Worldwide there are approximately 3,000 merchant ports and the work of the Harbour Master can vary widely from country to country and from port to port even within the same country.
Members of the shipping community, Flag States and Agencies from the Gulf of Guinea gathered at IMO HQ on 7 June for a day-long symposium on Maritime Security in the Gulf of Guinea.
This event, co-sponsored by BIMCO, IMCA, ICS, ITF and OCIMF, featured speakers from regional maritime agencies as well as shipping officials, academics and military staff. Here the shipping industry, along with seafarer groups, organized the event to highlight the continuing danger to seafarers operating in the Gulf of Guinea.
In opening the symposium, Dr Grahaeme Henderson, Chair of the UK Shipping Defence Advisory Committee and Vice President of Shell Shipping & Maritime, said: ‘Simply put, the high level of piracy and armed robbery attacks in the Gulf of Guinea is not acceptable. Yet it is happening every day and this is not business as usual. We need to take urgent action now.’
Concerns raised by industry were supported by figures from the International Maritime Bureau showing that the number of attacks in the Gulf of Guinea region had doubled in 2018. There has also been a marked increase towards kidnapping for ransom and armed robbery incidents. Piracy expert Professor Bertrand Monnet, who has interviewed pirate gangs in the Niger Delta, estimated that there were approximately ten groups of pirates that were responsible for the majority of attacks in the area, and they were well organized and motivated.
Dr Dakuku Peterside, the Director General and CEO of the Nigerian Maritime Authority and Safety Agency (NIMASA), in his keynote address to the meeting acknowledged the maritime security risks present in the Gulf of Guinea, but stated that new initiatives underway to improve the joint capacity of Nigerian law enforcement and Navy capabilities could make seafarer kidnappings history within a matter of months. He went on to state that he is keen to improve international cooperation, particularly with the shipping industry.
According to Peterside: ‘We have no option but to work together, but we cannot have imposed solutions. NIMASA and the Nigerian Navy will also be hosting a Global Maritime Security Conference in October to seek tailored short and long term solutions to strengthen regional and international collaborations in the Gulf of Guinea.’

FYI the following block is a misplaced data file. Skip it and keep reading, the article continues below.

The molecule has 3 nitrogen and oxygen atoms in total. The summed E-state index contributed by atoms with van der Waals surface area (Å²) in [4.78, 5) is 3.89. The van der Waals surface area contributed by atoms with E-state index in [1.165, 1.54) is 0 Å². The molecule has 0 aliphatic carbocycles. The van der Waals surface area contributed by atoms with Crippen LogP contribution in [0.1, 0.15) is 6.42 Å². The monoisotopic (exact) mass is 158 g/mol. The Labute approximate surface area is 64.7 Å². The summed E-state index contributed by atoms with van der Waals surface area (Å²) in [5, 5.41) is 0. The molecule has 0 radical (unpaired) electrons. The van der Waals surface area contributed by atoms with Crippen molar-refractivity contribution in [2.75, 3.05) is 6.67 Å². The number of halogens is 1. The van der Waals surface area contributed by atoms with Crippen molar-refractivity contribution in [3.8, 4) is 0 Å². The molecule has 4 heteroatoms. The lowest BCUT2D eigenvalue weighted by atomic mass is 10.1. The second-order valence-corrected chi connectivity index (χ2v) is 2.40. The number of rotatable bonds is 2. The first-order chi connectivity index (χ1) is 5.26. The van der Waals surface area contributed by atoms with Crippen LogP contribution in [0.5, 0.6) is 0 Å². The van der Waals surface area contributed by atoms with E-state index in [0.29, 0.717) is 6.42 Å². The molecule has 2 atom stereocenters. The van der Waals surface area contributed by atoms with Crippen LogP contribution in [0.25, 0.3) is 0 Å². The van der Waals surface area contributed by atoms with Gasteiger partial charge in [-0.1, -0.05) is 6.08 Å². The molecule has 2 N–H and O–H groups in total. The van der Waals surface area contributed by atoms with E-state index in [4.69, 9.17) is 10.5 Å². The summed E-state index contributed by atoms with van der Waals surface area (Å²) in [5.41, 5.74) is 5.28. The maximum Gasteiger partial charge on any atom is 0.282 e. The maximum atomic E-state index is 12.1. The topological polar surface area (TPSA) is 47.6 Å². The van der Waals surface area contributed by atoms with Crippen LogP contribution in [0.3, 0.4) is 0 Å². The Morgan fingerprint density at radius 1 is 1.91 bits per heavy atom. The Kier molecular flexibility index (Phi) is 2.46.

First hand experience
It was reported by ICS that the forum also included an interview guided by Branko Berlan, the International Transport Workers’ Federation (ITF) Representative to the IMO, with a seafarer who had been attacked and kidnapped in a recent incident. While the seafarer is still recovering from the shock of the ordeal and did not want to be identified, he stated the attack appeared to be well organized and led from ashore.
The seafarer said: ‘The first indication I had of the attack was a knock on my cabin door and two men holding guns appeared.’ He was subsequently held in a camp on shore along with other members of his crew until his release could be secured.
Speakers at the event emphasized the region was starting to build capacity and joint cooperation to fight maritime crime through the Yaoundé Process, which focuses on joint cooperation across the region for reporting and response. The international community is also sponsoring long-term capacity building and partnerships.
However, the shipping industry, seafarer groups and Flag States are keen to identify actions that can have an immediate impact. On this note delegates were encouraged to hear about recent Spanish Navy action to assist Equatorial Guinea to rescue seafarers from a piracy attack last month (May), as well as the new US programme to embark law enforcement officers on regional vessels.